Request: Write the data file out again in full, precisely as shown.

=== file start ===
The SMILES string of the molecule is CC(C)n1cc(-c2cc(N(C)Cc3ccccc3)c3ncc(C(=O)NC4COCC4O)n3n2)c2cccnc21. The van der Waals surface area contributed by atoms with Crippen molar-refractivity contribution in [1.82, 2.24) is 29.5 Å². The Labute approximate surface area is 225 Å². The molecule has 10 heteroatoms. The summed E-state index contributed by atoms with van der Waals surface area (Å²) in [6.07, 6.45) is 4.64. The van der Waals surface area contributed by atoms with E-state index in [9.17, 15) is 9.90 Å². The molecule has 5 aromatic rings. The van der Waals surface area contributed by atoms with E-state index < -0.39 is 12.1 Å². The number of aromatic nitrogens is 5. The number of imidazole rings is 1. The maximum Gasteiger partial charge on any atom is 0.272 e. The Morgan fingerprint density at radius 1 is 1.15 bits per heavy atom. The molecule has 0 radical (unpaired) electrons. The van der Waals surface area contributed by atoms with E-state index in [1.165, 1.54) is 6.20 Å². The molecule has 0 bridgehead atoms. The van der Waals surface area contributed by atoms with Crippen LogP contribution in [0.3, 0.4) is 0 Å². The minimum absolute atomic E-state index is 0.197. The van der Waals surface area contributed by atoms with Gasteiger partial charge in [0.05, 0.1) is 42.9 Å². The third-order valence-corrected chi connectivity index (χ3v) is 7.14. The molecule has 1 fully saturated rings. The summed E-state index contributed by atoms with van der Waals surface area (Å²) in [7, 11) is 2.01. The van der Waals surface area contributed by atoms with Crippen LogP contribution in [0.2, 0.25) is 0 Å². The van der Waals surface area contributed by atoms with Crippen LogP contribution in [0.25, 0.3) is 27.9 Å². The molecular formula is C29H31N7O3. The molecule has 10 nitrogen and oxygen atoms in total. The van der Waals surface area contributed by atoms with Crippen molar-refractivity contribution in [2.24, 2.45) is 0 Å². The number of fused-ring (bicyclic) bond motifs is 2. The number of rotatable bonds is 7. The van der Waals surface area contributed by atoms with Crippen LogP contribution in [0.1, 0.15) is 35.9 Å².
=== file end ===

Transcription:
The SMILES string of the molecule is CC(C)n1cc(-c2cc(N(C)Cc3ccccc3)c3ncc(C(=O)NC4COCC4O)n3n2)c2cccnc21. The van der Waals surface area contributed by atoms with Crippen molar-refractivity contribution in [1.82, 2.24) is 29.5 Å². The Labute approximate surface area is 225 Å². The molecule has 10 heteroatoms. The summed E-state index contributed by atoms with van der Waals surface area (Å²) in [6.07, 6.45) is 4.64. The van der Waals surface area contributed by atoms with E-state index in [9.17, 15) is 9.90 Å². The molecule has 5 aromatic rings. The van der Waals surface area contributed by atoms with E-state index < -0.39 is 12.1 Å². The number of aromatic nitrogens is 5. The number of imidazole rings is 1. The maximum Gasteiger partial charge on any atom is 0.272 e. The Morgan fingerprint density at radius 1 is 1.15 bits per heavy atom. The molecule has 0 radical (unpaired) electrons. The van der Waals surface area contributed by atoms with E-state index in [1.165, 1.54) is 6.20 Å². The molecule has 0 bridgehead atoms. The van der Waals surface area contributed by atoms with Crippen LogP contribution in [0.3, 0.4) is 0 Å². The minimum absolute atomic E-state index is 0.197. The van der Waals surface area contributed by atoms with Gasteiger partial charge in [0.05, 0.1) is 42.9 Å². The third-order valence-corrected chi connectivity index (χ3v) is 7.14. The molecule has 1 fully saturated rings. The summed E-state index contributed by atoms with van der Waals surface area (Å²) in [7, 11) is 2.01. The van der Waals surface area contributed by atoms with Crippen LogP contribution in [0.2, 0.25) is 0 Å². The van der Waals surface area contributed by atoms with Crippen LogP contribution in [0.25, 0.3) is 27.9 Å². The molecular formula is C29H31N7O3. The molecule has 10 nitrogen and oxygen atoms in total. The van der Waals surface area contributed by atoms with Crippen molar-refractivity contribution in [2.24, 2.45) is 0 Å². The number of fused-ring (bicyclic) bond motifs is 2. The number of rotatable bonds is 7. The van der Waals surface area contributed by atoms with Crippen LogP contribution in [0.1, 0.15) is 35.9 Å².